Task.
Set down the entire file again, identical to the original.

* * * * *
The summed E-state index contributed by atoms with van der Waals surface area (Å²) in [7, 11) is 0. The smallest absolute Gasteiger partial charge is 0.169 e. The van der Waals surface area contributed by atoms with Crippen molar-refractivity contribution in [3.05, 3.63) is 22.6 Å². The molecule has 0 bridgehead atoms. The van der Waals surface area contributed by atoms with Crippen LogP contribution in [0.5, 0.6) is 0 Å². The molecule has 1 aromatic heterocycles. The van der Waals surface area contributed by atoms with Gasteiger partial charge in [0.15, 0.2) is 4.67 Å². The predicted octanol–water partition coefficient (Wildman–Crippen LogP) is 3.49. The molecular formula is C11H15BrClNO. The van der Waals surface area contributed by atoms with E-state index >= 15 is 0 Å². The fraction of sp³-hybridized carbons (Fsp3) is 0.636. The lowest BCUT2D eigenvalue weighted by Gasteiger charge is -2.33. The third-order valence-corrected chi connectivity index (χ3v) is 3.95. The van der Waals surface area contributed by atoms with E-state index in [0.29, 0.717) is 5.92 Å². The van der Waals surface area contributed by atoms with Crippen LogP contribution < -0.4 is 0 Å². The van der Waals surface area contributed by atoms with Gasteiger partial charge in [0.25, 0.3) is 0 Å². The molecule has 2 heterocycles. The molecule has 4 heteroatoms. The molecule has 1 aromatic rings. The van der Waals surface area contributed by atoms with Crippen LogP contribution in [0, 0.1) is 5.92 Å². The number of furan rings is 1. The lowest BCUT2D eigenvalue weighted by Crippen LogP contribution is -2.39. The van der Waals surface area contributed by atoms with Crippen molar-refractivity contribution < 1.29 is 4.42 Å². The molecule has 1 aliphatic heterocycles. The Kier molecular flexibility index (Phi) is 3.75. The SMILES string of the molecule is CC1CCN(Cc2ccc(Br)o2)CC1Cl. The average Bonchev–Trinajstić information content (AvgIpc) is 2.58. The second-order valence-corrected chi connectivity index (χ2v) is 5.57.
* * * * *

The summed E-state index contributed by atoms with van der Waals surface area (Å²) in [7, 11) is 0. The smallest absolute Gasteiger partial charge is 0.169 e. The van der Waals surface area contributed by atoms with Crippen molar-refractivity contribution in [3.05, 3.63) is 22.6 Å². The molecule has 0 bridgehead atoms. The van der Waals surface area contributed by atoms with Crippen LogP contribution in [0.5, 0.6) is 0 Å². The molecule has 1 aromatic heterocycles. The van der Waals surface area contributed by atoms with Gasteiger partial charge in [0.15, 0.2) is 4.67 Å². The predicted octanol–water partition coefficient (Wildman–Crippen LogP) is 3.49. The molecular formula is C11H15BrClNO. The van der Waals surface area contributed by atoms with E-state index >= 15 is 0 Å². The fraction of sp³-hybridized carbons (Fsp3) is 0.636. The lowest BCUT2D eigenvalue weighted by Gasteiger charge is -2.33. The third-order valence-corrected chi connectivity index (χ3v) is 3.95. The van der Waals surface area contributed by atoms with E-state index in [0.29, 0.717) is 5.92 Å². The van der Waals surface area contributed by atoms with Crippen LogP contribution < -0.4 is 0 Å². The van der Waals surface area contributed by atoms with Gasteiger partial charge in [0.25, 0.3) is 0 Å². The molecule has 2 heterocycles. The molecule has 4 heteroatoms. The molecule has 1 aromatic rings. The van der Waals surface area contributed by atoms with Crippen LogP contribution in [0, 0.1) is 5.92 Å². The number of furan rings is 1. The lowest BCUT2D eigenvalue weighted by Crippen LogP contribution is -2.39. The van der Waals surface area contributed by atoms with Crippen molar-refractivity contribution < 1.29 is 4.42 Å². The molecule has 1 aliphatic heterocycles. The Kier molecular flexibility index (Phi) is 3.75. The SMILES string of the molecule is CC1CCN(Cc2ccc(Br)o2)CC1Cl. The average Bonchev–Trinajstić information content (AvgIpc) is 2.58. The second-order valence-corrected chi connectivity index (χ2v) is 5.57.